A study appearing April 14 in the journal Neuron suggests there may be a new way to change the damaging course of Huntington disease.
University of California, Irvine neurobiologists Leslie Thompson and Joseph Ochaba with the Departments of Neurobiology & Behavior and Psychiatry & Human Behavior and their colleagues from UCI and from Children's Hospital of Philadelphia have shown that reducing the aberrant accumulation of a particular form of the mutant Huntingtin protein corresponds to improvement in symptoms and neuroinflammation in HD mice.
They showed this by targeting and modulating levels of PIAS1 -- a protein implicated in cancer and other diseases -- which they found led to the reduction of the mutant Huntington protein. The work suggests that changing levels of the PIAS1 protein and targeting this pathway could have a benefit to disease.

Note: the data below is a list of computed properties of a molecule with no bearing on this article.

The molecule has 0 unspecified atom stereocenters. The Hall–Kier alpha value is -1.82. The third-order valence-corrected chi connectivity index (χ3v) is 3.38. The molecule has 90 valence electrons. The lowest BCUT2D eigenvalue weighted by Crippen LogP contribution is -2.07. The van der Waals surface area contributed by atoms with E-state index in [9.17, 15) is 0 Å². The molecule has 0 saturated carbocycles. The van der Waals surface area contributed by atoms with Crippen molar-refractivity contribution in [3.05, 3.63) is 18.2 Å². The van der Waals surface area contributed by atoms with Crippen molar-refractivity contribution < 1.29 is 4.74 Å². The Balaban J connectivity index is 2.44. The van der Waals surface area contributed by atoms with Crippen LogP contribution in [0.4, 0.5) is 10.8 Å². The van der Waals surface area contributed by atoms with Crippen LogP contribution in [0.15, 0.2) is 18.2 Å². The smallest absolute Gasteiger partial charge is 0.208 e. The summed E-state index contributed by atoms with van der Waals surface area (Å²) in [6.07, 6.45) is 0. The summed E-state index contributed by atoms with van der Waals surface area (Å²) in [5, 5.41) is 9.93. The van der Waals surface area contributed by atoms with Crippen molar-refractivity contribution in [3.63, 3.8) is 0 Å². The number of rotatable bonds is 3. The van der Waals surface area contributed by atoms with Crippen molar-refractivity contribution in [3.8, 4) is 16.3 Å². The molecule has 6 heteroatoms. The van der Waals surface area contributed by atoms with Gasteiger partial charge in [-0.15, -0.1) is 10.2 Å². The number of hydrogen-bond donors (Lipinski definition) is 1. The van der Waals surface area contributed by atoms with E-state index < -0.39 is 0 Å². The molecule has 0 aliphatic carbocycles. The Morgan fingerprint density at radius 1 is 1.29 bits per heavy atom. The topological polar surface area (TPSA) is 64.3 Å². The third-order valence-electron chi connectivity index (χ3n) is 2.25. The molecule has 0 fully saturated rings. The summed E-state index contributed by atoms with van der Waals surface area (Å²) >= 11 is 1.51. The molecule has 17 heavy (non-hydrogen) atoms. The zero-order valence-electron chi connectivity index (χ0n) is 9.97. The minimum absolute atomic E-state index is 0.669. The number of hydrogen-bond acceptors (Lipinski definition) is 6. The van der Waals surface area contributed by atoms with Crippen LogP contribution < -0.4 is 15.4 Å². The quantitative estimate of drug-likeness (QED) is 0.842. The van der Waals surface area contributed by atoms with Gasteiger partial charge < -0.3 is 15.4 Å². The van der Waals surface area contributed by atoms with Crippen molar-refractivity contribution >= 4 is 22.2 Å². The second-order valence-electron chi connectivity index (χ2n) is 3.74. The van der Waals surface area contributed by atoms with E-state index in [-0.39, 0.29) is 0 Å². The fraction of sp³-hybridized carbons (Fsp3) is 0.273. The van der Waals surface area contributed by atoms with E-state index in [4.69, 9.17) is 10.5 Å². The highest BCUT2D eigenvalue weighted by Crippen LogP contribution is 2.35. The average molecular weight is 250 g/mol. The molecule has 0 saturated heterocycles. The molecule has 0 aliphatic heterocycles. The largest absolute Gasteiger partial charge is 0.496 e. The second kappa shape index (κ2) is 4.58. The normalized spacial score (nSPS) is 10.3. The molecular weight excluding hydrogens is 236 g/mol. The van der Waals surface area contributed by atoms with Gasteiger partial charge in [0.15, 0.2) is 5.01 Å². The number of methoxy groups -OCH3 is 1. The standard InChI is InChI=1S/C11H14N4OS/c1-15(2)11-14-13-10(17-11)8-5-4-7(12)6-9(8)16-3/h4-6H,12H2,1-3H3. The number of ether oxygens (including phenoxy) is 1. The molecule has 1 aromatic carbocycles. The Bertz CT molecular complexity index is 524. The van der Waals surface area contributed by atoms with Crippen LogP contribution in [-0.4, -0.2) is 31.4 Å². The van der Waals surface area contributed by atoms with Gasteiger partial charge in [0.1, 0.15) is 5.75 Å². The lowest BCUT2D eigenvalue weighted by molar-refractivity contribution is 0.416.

There are no current treatments for HD, although Thompson's ongoing work with stem cell-based therapies are showing promise.
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